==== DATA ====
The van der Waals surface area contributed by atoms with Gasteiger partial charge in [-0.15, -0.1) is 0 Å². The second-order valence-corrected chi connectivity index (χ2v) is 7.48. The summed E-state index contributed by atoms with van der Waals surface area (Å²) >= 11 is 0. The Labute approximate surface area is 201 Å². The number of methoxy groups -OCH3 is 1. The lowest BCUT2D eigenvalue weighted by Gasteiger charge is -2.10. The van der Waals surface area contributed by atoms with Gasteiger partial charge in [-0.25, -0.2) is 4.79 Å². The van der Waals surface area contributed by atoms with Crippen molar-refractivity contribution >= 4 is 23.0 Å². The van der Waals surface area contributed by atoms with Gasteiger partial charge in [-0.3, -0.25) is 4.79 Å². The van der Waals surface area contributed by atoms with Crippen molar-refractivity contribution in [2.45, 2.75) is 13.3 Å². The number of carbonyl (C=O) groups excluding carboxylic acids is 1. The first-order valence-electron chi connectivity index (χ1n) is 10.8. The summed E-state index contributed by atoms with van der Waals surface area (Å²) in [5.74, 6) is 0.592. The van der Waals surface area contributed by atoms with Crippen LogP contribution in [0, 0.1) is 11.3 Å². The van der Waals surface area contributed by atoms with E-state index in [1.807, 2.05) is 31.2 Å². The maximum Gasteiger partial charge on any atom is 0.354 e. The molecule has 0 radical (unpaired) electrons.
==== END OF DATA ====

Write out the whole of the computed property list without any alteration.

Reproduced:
The van der Waals surface area contributed by atoms with Gasteiger partial charge in [-0.15, -0.1) is 0 Å². The second-order valence-corrected chi connectivity index (χ2v) is 7.48. The summed E-state index contributed by atoms with van der Waals surface area (Å²) >= 11 is 0. The Labute approximate surface area is 201 Å². The number of methoxy groups -OCH3 is 1. The lowest BCUT2D eigenvalue weighted by Gasteiger charge is -2.10. The van der Waals surface area contributed by atoms with Gasteiger partial charge in [-0.25, -0.2) is 4.79 Å². The van der Waals surface area contributed by atoms with Crippen molar-refractivity contribution >= 4 is 23.0 Å². The van der Waals surface area contributed by atoms with Gasteiger partial charge in [-0.3, -0.25) is 4.79 Å². The van der Waals surface area contributed by atoms with Crippen molar-refractivity contribution in [2.45, 2.75) is 13.3 Å². The number of carbonyl (C=O) groups excluding carboxylic acids is 1. The first-order valence-electron chi connectivity index (χ1n) is 10.8. The summed E-state index contributed by atoms with van der Waals surface area (Å²) in [5.74, 6) is 0.592. The van der Waals surface area contributed by atoms with Crippen LogP contribution in [0, 0.1) is 11.3 Å². The van der Waals surface area contributed by atoms with E-state index in [1.807, 2.05) is 31.2 Å². The maximum Gasteiger partial charge on any atom is 0.354 e. The molecule has 0 radical (unpaired) electrons.